Static variables (SHADER_VARIABLE_TYPE_STATIC) are variables that are expected to be set only once. They may not be changed once a resource is bound to the variable. Such variables are intended to hold global constants such as camera attributes or global light attributes constant buffers. Mutable variables (SHADER_VARIABLE_TYPE_MUTABLE) define resources that are expected to change on a per-material frequency. Examples may include diffuse textures, normal maps etc. Dynamic variables (SHADER_VARIABLE_TYPE_DYNAMIC) are expected to change frequently and randomly. Shader variable type must be specified during shader creation by populating an array of ShaderVariableDesc structures and initializing ShaderCreationAttribs::Desc::VariableDesc and ShaderCreationAttribs::Desc::NumVariables members (see example of shader creation above).
      Static variables cannot be changed once a resource is bound to the variable. They are bound directly to the shader object. For instance, a shadow map texture is not expected to change after it is created, so it can be bound directly to the shader:
      PixelShader->GetShaderVariable( "g_tex2DShadowMap" )->Set( pShadowMapSRV ); Mutable and dynamic variables are bound via a new Shader Resource Binding object (SRB) that is created by the pipeline state (IPipelineState::CreateShaderResourceBinding()):
      m_pPSO->CreateShaderResourceBinding(&m_pSRB); Note that an SRB is only compatible with the pipeline state it was created from. SRB object inherits all static bindings from shaders in the pipeline, but is not allowed to change them.
      Mutable resources can only be set once for every instance of a shader resource binding. Such resources are intended to define specific material properties. For instance, a diffuse texture for a specific material is not expected to change once the material is defined and can be set right after the SRB object has been created:
      m_pSRB->GetVariable(SHADER_TYPE_PIXEL, "tex2DDiffuse")->Set(pDiffuseTexSRV); In some cases it is necessary to bind a new resource to a variable every time a draw command is invoked. Such variables should be labeled as dynamic, which will allow setting them multiple times through the same SRB object:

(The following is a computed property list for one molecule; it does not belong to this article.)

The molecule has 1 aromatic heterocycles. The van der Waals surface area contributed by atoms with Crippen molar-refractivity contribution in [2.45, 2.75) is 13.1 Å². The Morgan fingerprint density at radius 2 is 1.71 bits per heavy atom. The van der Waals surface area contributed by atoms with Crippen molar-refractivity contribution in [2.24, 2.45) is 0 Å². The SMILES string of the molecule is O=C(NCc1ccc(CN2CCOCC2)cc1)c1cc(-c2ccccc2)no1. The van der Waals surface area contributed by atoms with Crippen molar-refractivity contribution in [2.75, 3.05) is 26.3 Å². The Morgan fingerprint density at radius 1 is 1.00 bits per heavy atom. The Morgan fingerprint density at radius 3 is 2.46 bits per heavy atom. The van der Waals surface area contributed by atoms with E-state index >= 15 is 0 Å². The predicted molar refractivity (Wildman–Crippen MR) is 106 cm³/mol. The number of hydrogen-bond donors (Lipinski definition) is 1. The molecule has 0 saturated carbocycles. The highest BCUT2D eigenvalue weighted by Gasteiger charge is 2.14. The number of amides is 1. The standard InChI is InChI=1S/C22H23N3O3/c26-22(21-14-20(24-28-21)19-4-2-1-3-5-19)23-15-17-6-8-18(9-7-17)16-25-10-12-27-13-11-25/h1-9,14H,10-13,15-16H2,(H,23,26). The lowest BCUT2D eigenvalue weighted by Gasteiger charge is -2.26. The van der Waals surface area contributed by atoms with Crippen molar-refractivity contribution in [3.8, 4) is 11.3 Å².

m_pSRB->GetVariable(SHADER_TYPE_VERTEX, "cbRandomAttribs")->Set(pRandomAttrsCB); Under the hood, the engine pre-allocates descriptor tables for static and mutable resources when an SRB objcet is created. Space for dynamic resources is dynamically allocated at run time. Static and mutable resources are thus more efficient and should be used whenever possible.
      As you can see, Diligent Engine does not expose low-level details of how resources are bound to shader variables. One reason for this is that these details are very different for various APIs. The other reason is that using low-level binding methods is extremely error-prone: it is very easy to forget to bind some resource, or bind incorrect resource such as bind a buffer to the variable that is in fact a texture, especially during shader development when everything changes fast. Diligent Engine instead relies on shader reflection system to automatically query the list of all shader variables. Grouping variables based on three types mentioned above allows the engine to create optimized layout and take heavy lifting of matching resources to API-specific resource location, register or descriptor in the table.
      This post gives more details about the resource binding model in Diligent Engine.
      Setting the Pipeline State and Committing Shader Resources
      Before any draw or compute command can be invoked, the pipeline state needs to be bound to the context:
      m_pContext->SetPipelineState(m_pPSO); Under the hood, the engine sets the internal PSO object in the command list or calls all the required native API functions to properly configure all pipeline stages.
      The next step is to bind all required shader resources to the GPU pipeline, which is accomplished by IDeviceContext::CommitShaderResources() method:
      m_pContext->CommitShaderResources(m_pSRB, COMMIT_SHADER_RESOURCES_FLAG_TRANSITION_RESOURCES); The method takes a pointer to the shader resource binding object and makes all resources the object holds available for the shaders. In the case of D3D12, this only requires setting appropriate descriptor tables in the command list. For older APIs, this typically requires setting all resources individually.